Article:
Blech. I happily stranded this poorly written novel after a few pages. Rudimentary dialogue and sentence structure, I felt like I was reading one of my own written-in-6th-grade stories. I am trying to remember why I put this book on my To-Read list; I think Clarke was a Daily Show guest, which piqued my interest.
Syndetic Solutions classifies this as “Men’s Adventure” writing, but I’d have to clarify that as “Men Reading at a 4th grade level’s Adventure.”
A sample of Clarke’s “writing” is below, where you can see his overeagerness in getting into the story. He wants to tell all the details all at once. A better writer would tease us with this info over several pages. Suddenly, in the space of 2 paragraphs, we know his name, his bodyguards’ names, where he is, his title, who he works for, and what he’s done over the last 3 years. Crappy dialogue too… who names the person they are talking to?!
From Chapter 1:
‘Suddenly, Alec, one of Brian Douglas’s bodyguards, was over him. He wondered how long he had been down. Had he been out? “Does it hurt anywhere, sir?” Alec asked.
Brian now noticed that blood was dripping down from his scalp, matting his sandy hair. “No, Alec, somehow my luck has held once again” he said, getting up on one knee, grabbing the overturned table for support. Brian’s head spun like a carnival ride. He tried to wipe away some of the blood and dust and rubble from his face. “Where’s Ian?” For the three years that Brian Douglas had been Bahrain station chief of SIS, British intelligence, the staff at the station had insisted that he take two bodyguards with him wherever he went, driving to and from his house on Manama’s northern beach, going on trips elsewhere in the little country, or visiting the subordinate posts in the other Gulf states.’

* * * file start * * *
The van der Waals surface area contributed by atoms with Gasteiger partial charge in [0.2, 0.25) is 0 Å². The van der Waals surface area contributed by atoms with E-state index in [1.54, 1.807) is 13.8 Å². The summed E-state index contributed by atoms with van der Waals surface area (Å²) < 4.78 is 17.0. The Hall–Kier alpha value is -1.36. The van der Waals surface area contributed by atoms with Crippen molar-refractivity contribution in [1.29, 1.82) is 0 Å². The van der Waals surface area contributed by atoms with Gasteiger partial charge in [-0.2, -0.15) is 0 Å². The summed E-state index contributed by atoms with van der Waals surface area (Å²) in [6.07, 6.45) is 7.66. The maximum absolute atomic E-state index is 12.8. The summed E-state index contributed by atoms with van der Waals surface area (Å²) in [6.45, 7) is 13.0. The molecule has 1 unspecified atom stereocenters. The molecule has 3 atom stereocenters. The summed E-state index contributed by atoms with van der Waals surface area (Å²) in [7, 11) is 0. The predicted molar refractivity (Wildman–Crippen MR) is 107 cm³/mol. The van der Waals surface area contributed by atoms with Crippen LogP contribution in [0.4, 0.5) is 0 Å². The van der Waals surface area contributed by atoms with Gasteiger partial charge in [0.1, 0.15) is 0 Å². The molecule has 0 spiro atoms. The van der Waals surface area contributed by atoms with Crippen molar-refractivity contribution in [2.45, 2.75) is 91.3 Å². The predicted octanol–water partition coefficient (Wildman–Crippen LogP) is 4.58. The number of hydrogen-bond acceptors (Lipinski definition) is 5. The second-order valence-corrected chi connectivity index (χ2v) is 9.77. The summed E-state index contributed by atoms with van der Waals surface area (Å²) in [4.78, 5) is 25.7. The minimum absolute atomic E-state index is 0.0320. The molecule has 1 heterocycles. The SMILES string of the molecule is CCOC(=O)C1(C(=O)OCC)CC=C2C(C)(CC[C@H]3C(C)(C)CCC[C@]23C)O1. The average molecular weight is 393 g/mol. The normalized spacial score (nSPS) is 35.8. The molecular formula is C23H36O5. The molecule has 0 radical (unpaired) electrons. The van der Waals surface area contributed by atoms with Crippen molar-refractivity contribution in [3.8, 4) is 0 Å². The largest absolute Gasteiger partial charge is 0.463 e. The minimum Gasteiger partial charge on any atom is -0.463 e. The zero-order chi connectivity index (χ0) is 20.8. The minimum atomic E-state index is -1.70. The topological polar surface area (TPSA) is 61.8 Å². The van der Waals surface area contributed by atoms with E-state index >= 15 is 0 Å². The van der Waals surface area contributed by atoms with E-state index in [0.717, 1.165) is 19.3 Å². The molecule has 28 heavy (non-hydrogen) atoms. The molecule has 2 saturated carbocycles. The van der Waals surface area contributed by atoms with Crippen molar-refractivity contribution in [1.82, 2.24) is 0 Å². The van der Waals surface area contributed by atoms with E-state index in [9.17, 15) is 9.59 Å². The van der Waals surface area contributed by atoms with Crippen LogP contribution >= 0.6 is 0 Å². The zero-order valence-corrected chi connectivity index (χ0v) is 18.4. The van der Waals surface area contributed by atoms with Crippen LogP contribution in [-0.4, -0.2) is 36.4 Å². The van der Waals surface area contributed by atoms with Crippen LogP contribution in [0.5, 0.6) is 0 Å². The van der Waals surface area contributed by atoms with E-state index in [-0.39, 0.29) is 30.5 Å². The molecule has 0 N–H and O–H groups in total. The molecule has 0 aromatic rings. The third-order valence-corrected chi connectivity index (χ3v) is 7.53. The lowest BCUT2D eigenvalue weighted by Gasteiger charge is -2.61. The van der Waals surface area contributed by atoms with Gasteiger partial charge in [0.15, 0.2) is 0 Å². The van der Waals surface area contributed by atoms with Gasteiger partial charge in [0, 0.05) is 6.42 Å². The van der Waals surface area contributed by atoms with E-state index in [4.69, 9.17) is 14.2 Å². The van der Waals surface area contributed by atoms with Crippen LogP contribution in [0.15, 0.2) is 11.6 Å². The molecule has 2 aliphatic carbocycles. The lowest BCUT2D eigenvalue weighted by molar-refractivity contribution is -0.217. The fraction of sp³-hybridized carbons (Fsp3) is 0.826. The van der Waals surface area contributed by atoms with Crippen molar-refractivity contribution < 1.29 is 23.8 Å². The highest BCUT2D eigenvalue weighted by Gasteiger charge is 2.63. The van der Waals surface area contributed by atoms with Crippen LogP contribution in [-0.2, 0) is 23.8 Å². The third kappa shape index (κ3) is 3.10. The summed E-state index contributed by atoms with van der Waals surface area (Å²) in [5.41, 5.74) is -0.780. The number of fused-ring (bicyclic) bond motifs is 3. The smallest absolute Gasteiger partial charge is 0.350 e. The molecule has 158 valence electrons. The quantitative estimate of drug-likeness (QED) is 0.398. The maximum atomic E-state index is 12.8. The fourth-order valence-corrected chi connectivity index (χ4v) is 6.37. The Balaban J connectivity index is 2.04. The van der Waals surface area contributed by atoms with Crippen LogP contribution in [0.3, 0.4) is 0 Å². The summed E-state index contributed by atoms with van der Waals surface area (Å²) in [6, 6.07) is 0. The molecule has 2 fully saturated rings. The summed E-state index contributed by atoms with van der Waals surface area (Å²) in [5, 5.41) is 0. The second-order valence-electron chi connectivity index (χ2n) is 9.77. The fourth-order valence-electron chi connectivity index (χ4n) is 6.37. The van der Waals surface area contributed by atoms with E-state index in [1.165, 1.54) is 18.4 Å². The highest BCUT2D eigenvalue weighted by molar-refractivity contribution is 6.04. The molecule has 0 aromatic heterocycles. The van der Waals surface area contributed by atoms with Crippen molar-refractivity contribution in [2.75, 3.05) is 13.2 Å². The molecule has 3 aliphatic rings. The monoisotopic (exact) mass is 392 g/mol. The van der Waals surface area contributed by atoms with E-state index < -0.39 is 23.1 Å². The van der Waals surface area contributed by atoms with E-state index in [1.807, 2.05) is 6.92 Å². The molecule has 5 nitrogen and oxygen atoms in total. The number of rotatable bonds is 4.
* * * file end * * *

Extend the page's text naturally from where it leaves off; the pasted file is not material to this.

What could have been a truly riveting story of geology, erosion, and plate tectonics turned into a snooze-fest. I struggled mightily for 160 pages, then determined it was not worth the pain of continuing. I’m a huge geology buff when written in a way that conveys excitement and scientific progress. This seemed to be “book report”-ish, with several pages of direct quotes from Charles Dutton’s book on the Grand Canyon.
Basic premise: John Wesley Powell rafts down the Colorado twice and proves that the river cut the canyon, not the biblical flood. One interesting item was that the plateau was formed by the river pushing the land upwards over time.
Not such engaging prose… maybe some other time.
Can’t get into it. I like my mysteries better written.
Blech. Started reading this and struggled mightily. I almost didn’t pick up Guns, Germs, and Steel at the library b/c I was not enjoying this sequel. However, I’m happily enjoying Guns, Germs, and Steel right now– think he put his best work into the first book!
ugh, 27 pages and just got stuck. Too much information, perhaps? Maybe I don’t want to know what evil lurks in the hearts of my leaders?
Some good info on how Louie got started in on the trumpet– basically he was in reform school at the time b/c of firing a gun off during a New Years celebration. I had to give up once I found out I wasn’t visiting New Orleans after all. Maybe if I plan a trip back there, I’ll pick this back up.
Blech, as much as I liked Fargo Rock City, I cannot finish this book– it pollutes my mind. Perhaps I’ll whisk through it one afternoon to get it off my bedside table, but for now, I’m stranding it.
Stranded for now.
Same premise as the Professor & the Madman (details on making the OED). Thus I couldn’t really get into it.
Zzzzzz. Sleepy book with pointless footnotes. I gave it a 50 page chance then abandoned it.
Yeah yeah yeah, the black market in marijuana should be legalized so that the gov’t would benefit from the taxes paid, etc. Schlosser’s book Fast Food Nation was informative without being boring; I can’t say the same for this book.
The old feminist classic, which I haven’t read and my MUFF bookclub has chosen for our first book.
Can’t finish b/c it’s page upon page of small text and not very easy to read.